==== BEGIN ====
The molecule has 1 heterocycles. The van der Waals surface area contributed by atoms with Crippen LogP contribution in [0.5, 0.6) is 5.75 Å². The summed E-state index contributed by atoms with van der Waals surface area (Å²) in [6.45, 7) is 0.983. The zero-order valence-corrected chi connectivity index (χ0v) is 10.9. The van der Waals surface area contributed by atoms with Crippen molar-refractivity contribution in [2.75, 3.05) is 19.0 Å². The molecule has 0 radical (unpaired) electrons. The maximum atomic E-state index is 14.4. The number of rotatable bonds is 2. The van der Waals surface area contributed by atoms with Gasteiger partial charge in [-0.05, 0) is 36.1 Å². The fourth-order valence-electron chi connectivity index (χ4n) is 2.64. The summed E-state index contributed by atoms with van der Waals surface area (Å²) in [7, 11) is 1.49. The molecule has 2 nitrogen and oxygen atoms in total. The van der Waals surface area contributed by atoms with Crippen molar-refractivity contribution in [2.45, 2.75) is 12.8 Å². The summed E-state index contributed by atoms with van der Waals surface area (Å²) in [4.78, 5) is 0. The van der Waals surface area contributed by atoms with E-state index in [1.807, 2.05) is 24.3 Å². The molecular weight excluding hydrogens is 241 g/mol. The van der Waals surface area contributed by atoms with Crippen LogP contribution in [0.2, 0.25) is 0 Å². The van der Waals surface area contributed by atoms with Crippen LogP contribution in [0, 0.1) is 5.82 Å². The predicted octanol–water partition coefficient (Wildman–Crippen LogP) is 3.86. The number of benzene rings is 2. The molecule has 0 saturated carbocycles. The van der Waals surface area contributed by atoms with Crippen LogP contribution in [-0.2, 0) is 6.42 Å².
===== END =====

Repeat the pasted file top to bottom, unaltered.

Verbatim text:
The molecule has 1 heterocycles. The van der Waals surface area contributed by atoms with Crippen LogP contribution in [0.5, 0.6) is 5.75 Å². The summed E-state index contributed by atoms with van der Waals surface area (Å²) in [6.45, 7) is 0.983. The zero-order valence-corrected chi connectivity index (χ0v) is 10.9. The van der Waals surface area contributed by atoms with Crippen molar-refractivity contribution in [2.75, 3.05) is 19.0 Å². The molecule has 0 radical (unpaired) electrons. The maximum atomic E-state index is 14.4. The number of rotatable bonds is 2. The van der Waals surface area contributed by atoms with Gasteiger partial charge in [-0.05, 0) is 36.1 Å². The fourth-order valence-electron chi connectivity index (χ4n) is 2.64. The summed E-state index contributed by atoms with van der Waals surface area (Å²) in [7, 11) is 1.49. The molecule has 2 nitrogen and oxygen atoms in total. The van der Waals surface area contributed by atoms with Crippen molar-refractivity contribution in [2.45, 2.75) is 12.8 Å². The summed E-state index contributed by atoms with van der Waals surface area (Å²) in [4.78, 5) is 0. The van der Waals surface area contributed by atoms with E-state index in [1.807, 2.05) is 24.3 Å². The molecular weight excluding hydrogens is 241 g/mol. The van der Waals surface area contributed by atoms with Crippen LogP contribution in [0.2, 0.25) is 0 Å². The van der Waals surface area contributed by atoms with Crippen LogP contribution in [0, 0.1) is 5.82 Å². The predicted octanol–water partition coefficient (Wildman–Crippen LogP) is 3.86. The number of benzene rings is 2. The molecule has 0 saturated carbocycles. The van der Waals surface area contributed by atoms with Crippen LogP contribution in [-0.2, 0) is 6.42 Å².